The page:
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Three keys to lowering mortality rates in opioid disorder patients

July 21, 2017
by Alison Knopf, Contributing Writer
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Avoiding prescribed opioids or benzodiazepines, providing psychosocial counseling, and providing quarterly physician visits were associated with a much lower risk of death in patients with opioid use disorders (OUDs), researchers from the RAND Corporation have found. Following these three measures could cut mortality in these patients by as much as one-third, according to the study, published online June 27 in Drug and Alcohol Dependence.

The researchers analyzed treatment in the Veterans Affairs system. Their study, “Association Between Process Measures and Mortality in Individuals with Opioid Use Disorders,” is one of the first to identify quality measures for how care should be provided to people with OUDs.

“While they have not been tested in other systems, given that we tested them in the entire VA system, there is no reason they shouldn't be applicable to other populations with characteristics similar to the veteran population,” lead author Katherine Watkins, MD, tells Addiction Professional. “The VA population has more men in it and is generally sicker and poorer,” says Watkins, senior natural scientist with RAND.

However, she isn’t sure if the same measures would apply to women—“although there is no reason they shouldn’t,” she says—“or to people from a higher socioeconomic status or people who are generally healthier.”

In general, people with OUDs die at rates six to 20 times higher than the general population. Opioid-related deaths have been on the increase, especially due to overdoses, in the past two decades.

There are quality measures for providing care to people with substance use disorders in general. However, there are no specific quality care measures for people with opioid use disorders, according to the study.

Details of study

For the study, which was supported by the National Institute on Drug Abuse (NIDA), the researchers analyzed the medical records of 32,422 patients treated in the VA health system during 2007. The researchers looked at seven possible quality measures to see if they were related to deaths over the next two years. The measures were:

  • Not being prescribed opioids or benzodiazepines.

  • Receiving psychosocial treatment.

  • Quarterly physician visits.

  • Hepatitis screening.

  • HIV screening.

  • Initiation of medication-assisted treatment (pharmacotherapy with methadone, buprenorphine, or naltrexone).

  • Maintenance of MAT for three months.

For patients whose care followed the first three quality measures, deaths dropped from 6% to 4% over a year. The other four quality measures did not produce any significant effect on death rates, the researchers found.

At 12 months, 1,165 individuals (3.7%) had died, and the percentage increased to 7.2% at 24 months.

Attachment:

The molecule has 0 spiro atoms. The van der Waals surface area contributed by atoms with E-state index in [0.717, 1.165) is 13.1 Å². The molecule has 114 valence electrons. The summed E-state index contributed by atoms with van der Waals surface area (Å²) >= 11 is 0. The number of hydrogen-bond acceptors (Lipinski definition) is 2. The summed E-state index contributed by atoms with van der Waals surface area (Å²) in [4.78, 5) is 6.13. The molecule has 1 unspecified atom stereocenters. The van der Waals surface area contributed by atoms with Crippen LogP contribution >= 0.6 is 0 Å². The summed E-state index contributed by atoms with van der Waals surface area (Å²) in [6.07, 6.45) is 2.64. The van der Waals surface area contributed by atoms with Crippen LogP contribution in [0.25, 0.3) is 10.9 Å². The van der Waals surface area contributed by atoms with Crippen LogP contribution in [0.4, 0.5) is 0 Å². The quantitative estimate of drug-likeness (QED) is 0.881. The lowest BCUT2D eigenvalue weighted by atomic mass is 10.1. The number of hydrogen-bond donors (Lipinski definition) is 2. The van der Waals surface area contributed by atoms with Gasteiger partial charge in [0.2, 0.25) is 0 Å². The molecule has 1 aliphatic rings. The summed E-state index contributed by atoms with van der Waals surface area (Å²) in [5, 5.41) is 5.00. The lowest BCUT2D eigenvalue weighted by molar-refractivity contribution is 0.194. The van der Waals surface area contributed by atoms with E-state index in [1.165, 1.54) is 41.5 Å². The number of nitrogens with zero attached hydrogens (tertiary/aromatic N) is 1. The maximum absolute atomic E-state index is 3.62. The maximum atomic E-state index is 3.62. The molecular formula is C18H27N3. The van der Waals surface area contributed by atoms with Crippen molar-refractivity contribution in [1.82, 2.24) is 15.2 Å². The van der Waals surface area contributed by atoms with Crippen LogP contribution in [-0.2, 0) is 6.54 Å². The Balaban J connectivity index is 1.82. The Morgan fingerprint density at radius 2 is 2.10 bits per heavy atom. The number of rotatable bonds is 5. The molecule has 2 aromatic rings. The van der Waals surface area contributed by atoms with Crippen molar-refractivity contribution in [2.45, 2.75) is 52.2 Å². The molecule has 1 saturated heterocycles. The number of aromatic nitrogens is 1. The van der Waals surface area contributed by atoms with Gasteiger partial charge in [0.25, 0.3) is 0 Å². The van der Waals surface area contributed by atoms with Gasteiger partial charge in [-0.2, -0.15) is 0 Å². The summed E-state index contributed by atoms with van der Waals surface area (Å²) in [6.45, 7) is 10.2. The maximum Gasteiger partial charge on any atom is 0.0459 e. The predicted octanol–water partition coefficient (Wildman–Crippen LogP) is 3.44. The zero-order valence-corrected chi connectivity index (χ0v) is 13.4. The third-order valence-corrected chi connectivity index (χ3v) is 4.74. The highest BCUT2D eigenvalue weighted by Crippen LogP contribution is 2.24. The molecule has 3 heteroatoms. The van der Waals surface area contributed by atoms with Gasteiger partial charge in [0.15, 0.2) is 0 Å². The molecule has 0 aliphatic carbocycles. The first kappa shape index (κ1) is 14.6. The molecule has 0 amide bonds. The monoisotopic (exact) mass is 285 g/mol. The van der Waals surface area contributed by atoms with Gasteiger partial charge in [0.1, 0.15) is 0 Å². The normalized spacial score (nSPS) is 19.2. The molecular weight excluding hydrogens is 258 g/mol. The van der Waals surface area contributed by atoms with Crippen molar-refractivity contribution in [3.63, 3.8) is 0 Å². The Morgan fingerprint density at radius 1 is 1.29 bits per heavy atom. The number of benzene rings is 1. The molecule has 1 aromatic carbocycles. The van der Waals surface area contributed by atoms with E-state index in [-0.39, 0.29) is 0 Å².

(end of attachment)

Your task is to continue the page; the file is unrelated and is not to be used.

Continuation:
Of the patients with OUDs, 96% were male, and the average age was 52; 68% had at least one new substance use disorder treatment episode, and 23% had co-occurring post-traumatic stress disorder (PTSD).

The measure with the highest adherence rate was psychosocial treatment (79%), and the lowest was HIV screening (12%). Ten percent of the patients were prescribed benzodiazepines, 41% were prescribed opioids, and 45% were prescribed either a benzodiazepine or an opioid. Twenty-five percent received MAT and 19% received this for at least three months. Thirty-three percent saw a physician at least once a quarter.

Analyzing MAT results

There are questions about the MAT results. The researchers were surprised not to find an association with MAT and mortality. Many other studies have shown such an association, and it’s possible that this VA population differed from others. However, this is an observational study and the researchers could not make causal inferences.

“Our findings underscore the importance of examining the relationship between OUD pharmacotherapy and mortality in different populations receiving services in a range of real world settings, and of creating OUD pharmacotherapy measures that take into account the variations in mortality risk associated with pharmacotherapy initiation, maintenance and cessation,” the researchers wrote.

The findings of lower mortality rates with psychosocial treatment are consistent with other studies, showing that this treatment results in decreased drug use and increased abstinence. “As the number of opioid-related deaths continues to increase, clinicians and policy makers need to consider how best to ensure that the population of individuals with OUD are able to receive effective psychosocial treatment,” the researchers wrote.

Many studies have already shown that prescribing benzodiazepines or opioids to people with opioid use disorders may lead to increased mortality, by overdose, falls, fractures, automobile accidents, and pulmonary-related illnesses. Combining opioids and benzodiazepines in particular can be particularly dangerous because the combination “increases the independent and synergistic sedative properties of both medications,” the researchers wrote.

Why would patients with opioid use disorders be prescribed opioids or benzodiazepines? Opioids remain the best way to treat acute pain, says Watkins. But benzodiazepines are sometimes used to treat comorbid anxiety, and there are alternatives, she says.

Quarterly physician visits, the third measure that led to improved outcomes, enable doctors to identify changes in the patient, such as an impending relapse or other physical health conditions.

Other measures in development